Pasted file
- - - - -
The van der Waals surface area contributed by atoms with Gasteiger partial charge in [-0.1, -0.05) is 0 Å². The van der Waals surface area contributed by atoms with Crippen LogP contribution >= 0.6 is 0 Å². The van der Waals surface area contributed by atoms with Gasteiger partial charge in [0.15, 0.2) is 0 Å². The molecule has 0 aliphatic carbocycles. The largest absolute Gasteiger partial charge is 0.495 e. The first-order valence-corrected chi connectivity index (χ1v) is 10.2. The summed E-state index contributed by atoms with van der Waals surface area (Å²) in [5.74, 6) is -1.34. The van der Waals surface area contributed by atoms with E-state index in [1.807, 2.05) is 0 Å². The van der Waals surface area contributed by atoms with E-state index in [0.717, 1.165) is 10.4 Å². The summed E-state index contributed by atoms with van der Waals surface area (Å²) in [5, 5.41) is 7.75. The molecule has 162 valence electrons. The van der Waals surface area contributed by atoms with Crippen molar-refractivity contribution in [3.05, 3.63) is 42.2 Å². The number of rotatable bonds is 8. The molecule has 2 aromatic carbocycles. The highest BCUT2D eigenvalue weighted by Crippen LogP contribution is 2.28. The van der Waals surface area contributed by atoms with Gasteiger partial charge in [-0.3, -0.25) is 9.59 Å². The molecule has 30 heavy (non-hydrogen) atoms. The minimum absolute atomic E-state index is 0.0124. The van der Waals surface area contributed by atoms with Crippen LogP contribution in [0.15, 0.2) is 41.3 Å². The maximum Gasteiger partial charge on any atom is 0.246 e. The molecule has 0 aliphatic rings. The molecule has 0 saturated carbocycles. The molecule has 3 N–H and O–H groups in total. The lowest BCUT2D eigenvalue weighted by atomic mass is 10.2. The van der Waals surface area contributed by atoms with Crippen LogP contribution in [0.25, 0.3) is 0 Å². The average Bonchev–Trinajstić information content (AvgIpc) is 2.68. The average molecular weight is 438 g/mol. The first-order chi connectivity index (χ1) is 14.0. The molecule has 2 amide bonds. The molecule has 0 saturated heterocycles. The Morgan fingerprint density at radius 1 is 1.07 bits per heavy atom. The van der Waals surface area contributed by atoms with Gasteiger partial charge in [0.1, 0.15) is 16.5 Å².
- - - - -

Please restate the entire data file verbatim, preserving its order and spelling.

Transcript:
The van der Waals surface area contributed by atoms with Gasteiger partial charge in [-0.1, -0.05) is 0 Å². The van der Waals surface area contributed by atoms with Crippen LogP contribution >= 0.6 is 0 Å². The van der Waals surface area contributed by atoms with Gasteiger partial charge in [0.15, 0.2) is 0 Å². The molecule has 0 aliphatic carbocycles. The largest absolute Gasteiger partial charge is 0.495 e. The first-order valence-corrected chi connectivity index (χ1v) is 10.2. The summed E-state index contributed by atoms with van der Waals surface area (Å²) in [5.74, 6) is -1.34. The van der Waals surface area contributed by atoms with E-state index in [1.807, 2.05) is 0 Å². The van der Waals surface area contributed by atoms with E-state index in [0.717, 1.165) is 10.4 Å². The summed E-state index contributed by atoms with van der Waals surface area (Å²) in [5, 5.41) is 7.75. The molecule has 162 valence electrons. The van der Waals surface area contributed by atoms with Crippen molar-refractivity contribution in [3.05, 3.63) is 42.2 Å². The number of rotatable bonds is 8. The molecule has 2 aromatic carbocycles. The highest BCUT2D eigenvalue weighted by Crippen LogP contribution is 2.28. The van der Waals surface area contributed by atoms with Gasteiger partial charge in [-0.3, -0.25) is 9.59 Å². The molecule has 30 heavy (non-hydrogen) atoms. The minimum absolute atomic E-state index is 0.0124. The van der Waals surface area contributed by atoms with Crippen LogP contribution in [0.15, 0.2) is 41.3 Å². The maximum Gasteiger partial charge on any atom is 0.246 e. The molecule has 0 aliphatic rings. The molecule has 0 saturated carbocycles. The molecule has 3 N–H and O–H groups in total. The lowest BCUT2D eigenvalue weighted by atomic mass is 10.2. The van der Waals surface area contributed by atoms with Crippen LogP contribution in [0.25, 0.3) is 0 Å². The average Bonchev–Trinajstić information content (AvgIpc) is 2.68. The average molecular weight is 438 g/mol. The first-order chi connectivity index (χ1) is 14.0. The molecule has 2 amide bonds. The molecule has 0 saturated heterocycles. The Morgan fingerprint density at radius 1 is 1.07 bits per heavy atom. The van der Waals surface area contributed by atoms with Gasteiger partial charge in [0.1, 0.15) is 16.5 Å².